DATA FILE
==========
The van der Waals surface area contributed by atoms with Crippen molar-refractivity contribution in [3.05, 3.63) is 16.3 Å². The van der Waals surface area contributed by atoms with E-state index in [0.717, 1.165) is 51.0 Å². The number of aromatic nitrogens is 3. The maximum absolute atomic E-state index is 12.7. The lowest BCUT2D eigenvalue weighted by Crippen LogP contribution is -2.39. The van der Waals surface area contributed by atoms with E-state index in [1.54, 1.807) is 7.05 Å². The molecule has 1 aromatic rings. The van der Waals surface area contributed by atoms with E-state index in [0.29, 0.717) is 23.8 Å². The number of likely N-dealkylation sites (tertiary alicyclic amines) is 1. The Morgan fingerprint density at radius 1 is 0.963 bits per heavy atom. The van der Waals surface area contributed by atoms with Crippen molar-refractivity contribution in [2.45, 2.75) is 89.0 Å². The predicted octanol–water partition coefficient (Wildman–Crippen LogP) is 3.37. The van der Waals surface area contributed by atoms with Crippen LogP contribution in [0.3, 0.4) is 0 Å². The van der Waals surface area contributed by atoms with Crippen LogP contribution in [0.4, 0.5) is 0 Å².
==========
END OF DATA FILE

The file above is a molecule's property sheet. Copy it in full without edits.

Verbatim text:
The van der Waals surface area contributed by atoms with Crippen molar-refractivity contribution in [3.05, 3.63) is 16.3 Å². The van der Waals surface area contributed by atoms with E-state index in [0.717, 1.165) is 51.0 Å². The number of aromatic nitrogens is 3. The maximum absolute atomic E-state index is 12.7. The lowest BCUT2D eigenvalue weighted by Crippen LogP contribution is -2.39. The van der Waals surface area contributed by atoms with E-state index in [1.54, 1.807) is 7.05 Å². The molecule has 1 aromatic rings. The van der Waals surface area contributed by atoms with E-state index in [0.29, 0.717) is 23.8 Å². The number of likely N-dealkylation sites (tertiary alicyclic amines) is 1. The Morgan fingerprint density at radius 1 is 0.963 bits per heavy atom. The van der Waals surface area contributed by atoms with Crippen molar-refractivity contribution in [2.45, 2.75) is 89.0 Å². The predicted octanol–water partition coefficient (Wildman–Crippen LogP) is 3.37. The van der Waals surface area contributed by atoms with Crippen LogP contribution in [0.3, 0.4) is 0 Å². The van der Waals surface area contributed by atoms with Crippen LogP contribution in [0.4, 0.5) is 0 Å².